SOUTH BEND, Ind. -- The city of South Bend will examine its Police Department's use of force, body camera regulations and other policies after the fatal shooting of a black man by a white officer, mayor and Democratic presidential candidate Pete Buttigieg said Monday.
How South Bend police officers are trained and diversity efforts in hiring city residents also will be examined, he said.
"We're going to initiate a process — open to the public — where each of those policies will be looked at and, if necessary, be revised in accordance with best practices based on national expertise and based on community input," Buttigieg said during a news conference. "We need to engage our Board of Public Safety for a process that will invite community members to not only learn about, but shape, many of the policies that guide our department."
Buttigieg, 37, has been criticized by some in the city following Eric Logan's June 16 death. Police have said the 54-year-old Logan was armed with a knife when he approached Sgt. Ryan O'Neill and that O'Neill shot him. Prosecutors investigating have said the shooting was not recorded by the officer's body camera. O'Neill is on paid administrative leave.
Buttigieg cut his campaigning short last month to return to South Bend and address the shooting. On Monday, he told reporters that he wrote to the U.S. Department of Justice inviting officials there to have a "dialogue with us about any ways they can be helpful to the community."
He also reiterated that he supports a prosecutor's decision to refer the case to an outside investigator in order to make sure "it gets the right look."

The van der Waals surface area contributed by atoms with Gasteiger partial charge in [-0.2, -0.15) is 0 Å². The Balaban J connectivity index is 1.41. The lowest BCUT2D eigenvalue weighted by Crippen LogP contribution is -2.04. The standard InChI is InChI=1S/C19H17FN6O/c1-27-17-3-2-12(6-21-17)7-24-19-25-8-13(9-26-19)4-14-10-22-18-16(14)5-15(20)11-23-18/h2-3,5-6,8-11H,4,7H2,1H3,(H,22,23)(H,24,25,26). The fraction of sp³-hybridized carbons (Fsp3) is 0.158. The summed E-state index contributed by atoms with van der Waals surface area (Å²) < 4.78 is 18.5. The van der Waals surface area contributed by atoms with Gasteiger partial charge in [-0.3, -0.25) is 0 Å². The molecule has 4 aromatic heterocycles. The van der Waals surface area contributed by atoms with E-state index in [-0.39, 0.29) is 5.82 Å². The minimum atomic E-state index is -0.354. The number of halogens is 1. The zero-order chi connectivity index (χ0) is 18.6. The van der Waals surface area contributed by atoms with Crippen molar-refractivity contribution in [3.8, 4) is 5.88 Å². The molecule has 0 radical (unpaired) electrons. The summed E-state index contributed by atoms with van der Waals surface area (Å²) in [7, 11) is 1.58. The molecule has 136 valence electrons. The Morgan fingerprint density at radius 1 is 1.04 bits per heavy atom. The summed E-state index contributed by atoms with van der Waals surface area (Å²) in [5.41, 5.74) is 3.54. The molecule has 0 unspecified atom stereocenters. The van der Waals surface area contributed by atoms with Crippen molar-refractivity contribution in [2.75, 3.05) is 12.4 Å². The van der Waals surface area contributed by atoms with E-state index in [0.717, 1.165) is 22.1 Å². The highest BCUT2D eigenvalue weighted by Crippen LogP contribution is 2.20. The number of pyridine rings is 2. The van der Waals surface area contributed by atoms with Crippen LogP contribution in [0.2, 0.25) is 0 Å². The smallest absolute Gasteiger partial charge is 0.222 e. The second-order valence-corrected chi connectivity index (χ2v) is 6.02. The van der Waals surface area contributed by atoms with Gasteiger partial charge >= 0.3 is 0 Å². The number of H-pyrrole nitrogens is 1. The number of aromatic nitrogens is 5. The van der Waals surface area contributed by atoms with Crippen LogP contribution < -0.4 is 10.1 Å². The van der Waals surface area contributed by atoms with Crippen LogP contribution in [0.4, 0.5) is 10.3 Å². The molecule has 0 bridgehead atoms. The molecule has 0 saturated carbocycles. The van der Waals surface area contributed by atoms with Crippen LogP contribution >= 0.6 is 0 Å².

But Buttigieg is receiving pushback from police. South Bend's Fraternal Order of Police asked the mayor to recuse himself from decisions related to the investigation Monday.
"Mayor Buttigieg has repeatedly shown that he's more concerned about boosting his own presidential political campaign than ensuring a fair investigation about an incident where a veteran police officer was forced to defend himself when a dangerous felon attacked him with an eight-inch hunting knife," the organization's president, Harvey Mills, wrote in a release. "On a national TV debate, the mayor called our entire police force racist while another candidate insisted that Buttigieg fire the police chief. Since this incident is now part of the accusations and political posturing of presidential politics, Mayor Buttigieg must do the right thing and recuse himself from any further decisions related to this matter."
Buttigieg said Monday that he was not calling each police officer racist, but added that "if any officer is consciously racist they should show themselves the door, right away."
"Police officers doing the right thing are the ones with the most to gain," he said. "We will always support police officers who do the right thing. I take no sides in the handling of this particular case at a time when it's not even come to the administration yet for review of any discipline issues."
Logan was shot after O'Neill responded to a call about a suspicious person going through vehicles, a prosecutor investigating the case has said. O'Neill spotted Logan leaning inside a car. When confronted, Logan approached O'Neill with a 6- to 8-inch knife raised over his head, the prosecutor said. O'Neill fired twice, with the other shot hitting a car door.